Winter Olympics 2018 Threatened by Singapore-based Hackers Targeting Ice Hockey Groups

Mascots for the PyeongChang 2018 Winter Olympic and Paralympic Games in Seoul, South Korea. Photo by Chung Sung-Jun/Getty Images

As South Korea readies itself for the 2018 Winter Olympics, computer hackers have already attempted cyberattacks on ice hockey groups in trying to access passwords and financial information, according to a report from computer security company McAfee on Saturday.

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The threat came from a Singapore IP address, according to McAfee analysts who said a malicious Word document titled "Organized by Ministry of Agriculture and Forestry and Pyeongchang Winter Olympics" (translated from Korean) was sent to an email address intended for personnel affiliated with ice hockey.

Hackers made the threat on December 29, 2017, and analysts said further cyberattacks on the Winter Olympics could be expected. "Attackers are using steganography—hidden code—to spread malware to organizations involved in next month's #WinterOlympics," the computer security company tweeted on Saturday.

South Korea has had diplomatic relations with Singapore for more than 40 years, and the report did not say that the threat came from a government source. For the first time ever, an athlete from Singapore will participate in the Winter Olympic games: Cheyenne Goh will compete in the speed skating event.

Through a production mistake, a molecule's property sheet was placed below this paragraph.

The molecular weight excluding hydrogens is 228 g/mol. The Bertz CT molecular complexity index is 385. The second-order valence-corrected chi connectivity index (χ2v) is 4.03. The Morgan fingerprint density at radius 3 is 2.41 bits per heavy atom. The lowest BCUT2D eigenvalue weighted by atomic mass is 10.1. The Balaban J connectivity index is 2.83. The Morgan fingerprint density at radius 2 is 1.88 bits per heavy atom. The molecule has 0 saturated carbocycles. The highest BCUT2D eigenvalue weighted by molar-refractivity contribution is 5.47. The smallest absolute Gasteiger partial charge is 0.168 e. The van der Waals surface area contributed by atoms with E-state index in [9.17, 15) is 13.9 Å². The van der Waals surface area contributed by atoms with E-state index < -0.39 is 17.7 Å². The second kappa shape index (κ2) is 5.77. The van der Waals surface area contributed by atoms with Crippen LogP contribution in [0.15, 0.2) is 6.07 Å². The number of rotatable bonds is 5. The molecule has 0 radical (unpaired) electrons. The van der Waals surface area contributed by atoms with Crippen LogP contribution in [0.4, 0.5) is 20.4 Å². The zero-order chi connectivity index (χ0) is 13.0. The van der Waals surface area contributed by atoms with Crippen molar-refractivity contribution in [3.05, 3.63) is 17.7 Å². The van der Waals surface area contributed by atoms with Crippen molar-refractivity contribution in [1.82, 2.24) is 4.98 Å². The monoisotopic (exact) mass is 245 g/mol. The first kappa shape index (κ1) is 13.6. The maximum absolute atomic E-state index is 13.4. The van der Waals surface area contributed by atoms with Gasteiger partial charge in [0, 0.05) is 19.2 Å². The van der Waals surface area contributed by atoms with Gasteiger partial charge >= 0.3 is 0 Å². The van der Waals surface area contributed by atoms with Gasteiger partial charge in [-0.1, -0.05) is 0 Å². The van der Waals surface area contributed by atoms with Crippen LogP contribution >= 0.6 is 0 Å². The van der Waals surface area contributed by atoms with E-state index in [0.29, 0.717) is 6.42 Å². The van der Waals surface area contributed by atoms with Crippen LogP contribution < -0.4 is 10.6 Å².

Analysts did not identify who sent the email but said the person tried to conceal his or her identity by sending the malign file from an address from South Korea's National Counter-Terrorism Center, using the Korean language to make the email seem more legitimate.

The title of the email alerted security specialists that it was fake.

Attackers are using steganography - hidden code - to spread malware to organizations involved in next month’s #WinterOlympics. @McAfee_Labs shares analysis of the campaign targeting #PyeongChang2018.

— McAfee (@McAfee) January 6, 2018

"The spoofed source of this email suggests the message is legitimate and increases the chances that victims will treat it as such," the report said.

The document sent by the hackers used an implant embedded in the document that would have given them access to the Winter Olympics server, enabling the attackers to "execute commands on the victim's machine and to install additional malware."

The Winter Olympics in Pyeongchang begin Friday, February 9, leaving the event open to hackers for a little more than a month. Other hackers made attempts to attack the Winter Olympics as early as December 22, 2017, according to McAfee.

South Korea will discuss allowing athletes from rogue neighbor North Korea on Tuesday. The talks will be the first discussion between North and South Korea in two years and are set to take place amid growing nuclear weapons threats between North Korean leader Kim Jong Un and United States President Donald Trump.

U.S. officials concerned with the North Korean nuclear threat, including Trump and Defense Secretary James Mattis, said that the two countries would not be discussing security issues on Tuesday, only the nation's participation in the 2018 games.